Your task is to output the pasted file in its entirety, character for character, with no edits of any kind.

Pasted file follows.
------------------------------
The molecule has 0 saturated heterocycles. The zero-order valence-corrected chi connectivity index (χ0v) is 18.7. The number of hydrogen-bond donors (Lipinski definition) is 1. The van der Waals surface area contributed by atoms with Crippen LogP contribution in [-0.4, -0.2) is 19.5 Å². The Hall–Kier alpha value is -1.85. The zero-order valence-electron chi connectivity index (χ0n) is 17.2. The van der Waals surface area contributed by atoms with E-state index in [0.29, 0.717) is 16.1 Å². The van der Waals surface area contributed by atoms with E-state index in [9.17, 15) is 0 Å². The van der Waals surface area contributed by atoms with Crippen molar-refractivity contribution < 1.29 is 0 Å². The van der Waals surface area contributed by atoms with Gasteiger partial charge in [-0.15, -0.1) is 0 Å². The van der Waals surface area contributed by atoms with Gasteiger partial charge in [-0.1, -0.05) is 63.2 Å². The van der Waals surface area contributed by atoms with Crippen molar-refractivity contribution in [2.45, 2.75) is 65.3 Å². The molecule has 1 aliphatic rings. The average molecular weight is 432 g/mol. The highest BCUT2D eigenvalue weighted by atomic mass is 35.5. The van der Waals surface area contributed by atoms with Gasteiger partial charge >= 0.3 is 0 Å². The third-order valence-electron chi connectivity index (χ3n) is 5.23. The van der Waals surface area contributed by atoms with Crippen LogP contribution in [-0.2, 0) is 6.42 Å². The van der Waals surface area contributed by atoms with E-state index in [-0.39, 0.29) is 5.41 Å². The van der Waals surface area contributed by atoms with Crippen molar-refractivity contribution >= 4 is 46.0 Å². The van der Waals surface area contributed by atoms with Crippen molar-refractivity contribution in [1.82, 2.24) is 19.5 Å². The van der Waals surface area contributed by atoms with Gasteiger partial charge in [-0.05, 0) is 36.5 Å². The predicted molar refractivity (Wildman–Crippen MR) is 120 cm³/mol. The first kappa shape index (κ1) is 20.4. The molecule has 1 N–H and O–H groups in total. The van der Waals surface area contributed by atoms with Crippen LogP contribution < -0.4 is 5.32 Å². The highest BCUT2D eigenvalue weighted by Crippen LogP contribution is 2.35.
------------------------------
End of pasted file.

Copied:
The molecule has 0 saturated heterocycles. The zero-order valence-corrected chi connectivity index (χ0v) is 18.7. The number of hydrogen-bond donors (Lipinski definition) is 1. The van der Waals surface area contributed by atoms with Crippen LogP contribution in [-0.4, -0.2) is 19.5 Å². The Hall–Kier alpha value is -1.85. The zero-order valence-electron chi connectivity index (χ0n) is 17.2. The van der Waals surface area contributed by atoms with E-state index in [0.29, 0.717) is 16.1 Å². The van der Waals surface area contributed by atoms with E-state index in [9.17, 15) is 0 Å². The van der Waals surface area contributed by atoms with Crippen molar-refractivity contribution < 1.29 is 0 Å². The van der Waals surface area contributed by atoms with Gasteiger partial charge in [-0.15, -0.1) is 0 Å². The van der Waals surface area contributed by atoms with Gasteiger partial charge in [-0.1, -0.05) is 63.2 Å². The van der Waals surface area contributed by atoms with Crippen molar-refractivity contribution in [2.45, 2.75) is 65.3 Å². The molecule has 1 aliphatic rings. The average molecular weight is 432 g/mol. The highest BCUT2D eigenvalue weighted by atomic mass is 35.5. The van der Waals surface area contributed by atoms with Gasteiger partial charge >= 0.3 is 0 Å². The third-order valence-electron chi connectivity index (χ3n) is 5.23. The van der Waals surface area contributed by atoms with Crippen LogP contribution in [-0.2, 0) is 6.42 Å². The van der Waals surface area contributed by atoms with E-state index in [-0.39, 0.29) is 5.41 Å². The van der Waals surface area contributed by atoms with Crippen molar-refractivity contribution >= 4 is 46.0 Å². The van der Waals surface area contributed by atoms with Crippen molar-refractivity contribution in [1.82, 2.24) is 19.5 Å². The van der Waals surface area contributed by atoms with Gasteiger partial charge in [-0.05, 0) is 36.5 Å². The predicted molar refractivity (Wildman–Crippen MR) is 120 cm³/mol. The first kappa shape index (κ1) is 20.4. The molecule has 1 N–H and O–H groups in total. The van der Waals surface area contributed by atoms with Crippen LogP contribution < -0.4 is 5.32 Å². The highest BCUT2D eigenvalue weighted by Crippen LogP contribution is 2.35.